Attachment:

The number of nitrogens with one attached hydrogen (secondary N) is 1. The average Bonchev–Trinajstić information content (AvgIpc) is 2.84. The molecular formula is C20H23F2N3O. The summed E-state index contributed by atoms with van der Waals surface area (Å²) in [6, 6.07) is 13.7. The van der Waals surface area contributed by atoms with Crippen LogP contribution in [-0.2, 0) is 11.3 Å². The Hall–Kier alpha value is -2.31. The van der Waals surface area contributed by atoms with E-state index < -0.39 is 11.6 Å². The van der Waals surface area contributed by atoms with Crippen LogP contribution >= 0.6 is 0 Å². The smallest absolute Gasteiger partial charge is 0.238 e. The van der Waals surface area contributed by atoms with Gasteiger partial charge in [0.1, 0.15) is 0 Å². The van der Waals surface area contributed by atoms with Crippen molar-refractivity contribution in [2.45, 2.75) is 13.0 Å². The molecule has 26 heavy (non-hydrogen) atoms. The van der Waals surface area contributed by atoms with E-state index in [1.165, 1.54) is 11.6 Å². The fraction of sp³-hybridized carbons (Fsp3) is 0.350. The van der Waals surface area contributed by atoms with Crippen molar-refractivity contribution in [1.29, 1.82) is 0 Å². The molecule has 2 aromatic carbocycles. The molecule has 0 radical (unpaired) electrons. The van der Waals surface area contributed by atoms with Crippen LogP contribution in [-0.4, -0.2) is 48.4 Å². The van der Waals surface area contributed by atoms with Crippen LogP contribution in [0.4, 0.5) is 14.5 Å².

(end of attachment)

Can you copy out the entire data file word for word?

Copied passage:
The number of nitrogens with one attached hydrogen (secondary N) is 1. The average Bonchev–Trinajstić information content (AvgIpc) is 2.84. The molecular formula is C20H23F2N3O. The summed E-state index contributed by atoms with van der Waals surface area (Å²) in [6, 6.07) is 13.7. The van der Waals surface area contributed by atoms with Crippen LogP contribution in [-0.2, 0) is 11.3 Å². The Hall–Kier alpha value is -2.31. The van der Waals surface area contributed by atoms with E-state index < -0.39 is 11.6 Å². The van der Waals surface area contributed by atoms with Crippen LogP contribution >= 0.6 is 0 Å². The smallest absolute Gasteiger partial charge is 0.238 e. The van der Waals surface area contributed by atoms with Gasteiger partial charge in [0.1, 0.15) is 0 Å². The van der Waals surface area contributed by atoms with Crippen molar-refractivity contribution in [2.45, 2.75) is 13.0 Å². The molecule has 26 heavy (non-hydrogen) atoms. The van der Waals surface area contributed by atoms with E-state index in [1.165, 1.54) is 11.6 Å². The fraction of sp³-hybridized carbons (Fsp3) is 0.350. The van der Waals surface area contributed by atoms with Crippen molar-refractivity contribution in [1.29, 1.82) is 0 Å². The molecule has 2 aromatic carbocycles. The molecule has 0 radical (unpaired) electrons. The van der Waals surface area contributed by atoms with Crippen LogP contribution in [-0.4, -0.2) is 48.4 Å². The van der Waals surface area contributed by atoms with Crippen LogP contribution in [0.4, 0.5) is 14.5 Å².